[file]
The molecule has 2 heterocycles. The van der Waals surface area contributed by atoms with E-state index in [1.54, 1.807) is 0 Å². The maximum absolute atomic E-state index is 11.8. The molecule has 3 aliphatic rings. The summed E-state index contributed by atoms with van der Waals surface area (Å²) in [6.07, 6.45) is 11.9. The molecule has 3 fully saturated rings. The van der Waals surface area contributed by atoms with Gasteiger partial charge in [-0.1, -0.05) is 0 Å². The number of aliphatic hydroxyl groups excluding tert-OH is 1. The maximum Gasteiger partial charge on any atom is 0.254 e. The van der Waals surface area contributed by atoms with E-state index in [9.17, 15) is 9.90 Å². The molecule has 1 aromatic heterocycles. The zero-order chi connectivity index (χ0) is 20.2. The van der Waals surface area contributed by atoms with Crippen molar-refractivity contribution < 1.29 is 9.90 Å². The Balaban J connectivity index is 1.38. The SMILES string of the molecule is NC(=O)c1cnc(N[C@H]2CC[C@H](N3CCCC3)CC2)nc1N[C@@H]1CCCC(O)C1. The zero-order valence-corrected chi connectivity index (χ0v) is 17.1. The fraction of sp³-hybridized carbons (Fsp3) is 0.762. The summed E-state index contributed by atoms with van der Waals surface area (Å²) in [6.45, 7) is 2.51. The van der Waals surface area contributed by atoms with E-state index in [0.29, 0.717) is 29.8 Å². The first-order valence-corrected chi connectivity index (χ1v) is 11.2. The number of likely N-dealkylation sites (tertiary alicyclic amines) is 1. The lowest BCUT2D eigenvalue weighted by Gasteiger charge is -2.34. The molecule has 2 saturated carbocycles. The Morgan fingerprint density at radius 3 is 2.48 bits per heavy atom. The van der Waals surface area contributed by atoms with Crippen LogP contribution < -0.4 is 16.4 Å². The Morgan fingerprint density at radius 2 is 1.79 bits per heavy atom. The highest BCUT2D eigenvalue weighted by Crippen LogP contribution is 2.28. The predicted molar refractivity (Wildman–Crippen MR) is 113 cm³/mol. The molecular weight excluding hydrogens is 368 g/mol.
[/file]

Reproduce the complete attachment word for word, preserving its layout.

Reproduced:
The molecule has 2 heterocycles. The van der Waals surface area contributed by atoms with E-state index in [1.54, 1.807) is 0 Å². The maximum absolute atomic E-state index is 11.8. The molecule has 3 aliphatic rings. The summed E-state index contributed by atoms with van der Waals surface area (Å²) in [6.07, 6.45) is 11.9. The molecule has 3 fully saturated rings. The van der Waals surface area contributed by atoms with Gasteiger partial charge in [-0.1, -0.05) is 0 Å². The number of aliphatic hydroxyl groups excluding tert-OH is 1. The maximum Gasteiger partial charge on any atom is 0.254 e. The van der Waals surface area contributed by atoms with E-state index in [9.17, 15) is 9.90 Å². The molecule has 1 aromatic heterocycles. The zero-order chi connectivity index (χ0) is 20.2. The van der Waals surface area contributed by atoms with Crippen molar-refractivity contribution < 1.29 is 9.90 Å². The Balaban J connectivity index is 1.38. The SMILES string of the molecule is NC(=O)c1cnc(N[C@H]2CC[C@H](N3CCCC3)CC2)nc1N[C@@H]1CCCC(O)C1. The zero-order valence-corrected chi connectivity index (χ0v) is 17.1. The fraction of sp³-hybridized carbons (Fsp3) is 0.762. The summed E-state index contributed by atoms with van der Waals surface area (Å²) in [6.45, 7) is 2.51. The van der Waals surface area contributed by atoms with E-state index in [0.29, 0.717) is 29.8 Å². The first-order valence-corrected chi connectivity index (χ1v) is 11.2. The number of likely N-dealkylation sites (tertiary alicyclic amines) is 1. The lowest BCUT2D eigenvalue weighted by Gasteiger charge is -2.34. The molecule has 2 saturated carbocycles. The Morgan fingerprint density at radius 3 is 2.48 bits per heavy atom. The van der Waals surface area contributed by atoms with Crippen LogP contribution < -0.4 is 16.4 Å². The Morgan fingerprint density at radius 2 is 1.79 bits per heavy atom. The highest BCUT2D eigenvalue weighted by Crippen LogP contribution is 2.28. The predicted molar refractivity (Wildman–Crippen MR) is 113 cm³/mol. The molecular weight excluding hydrogens is 368 g/mol.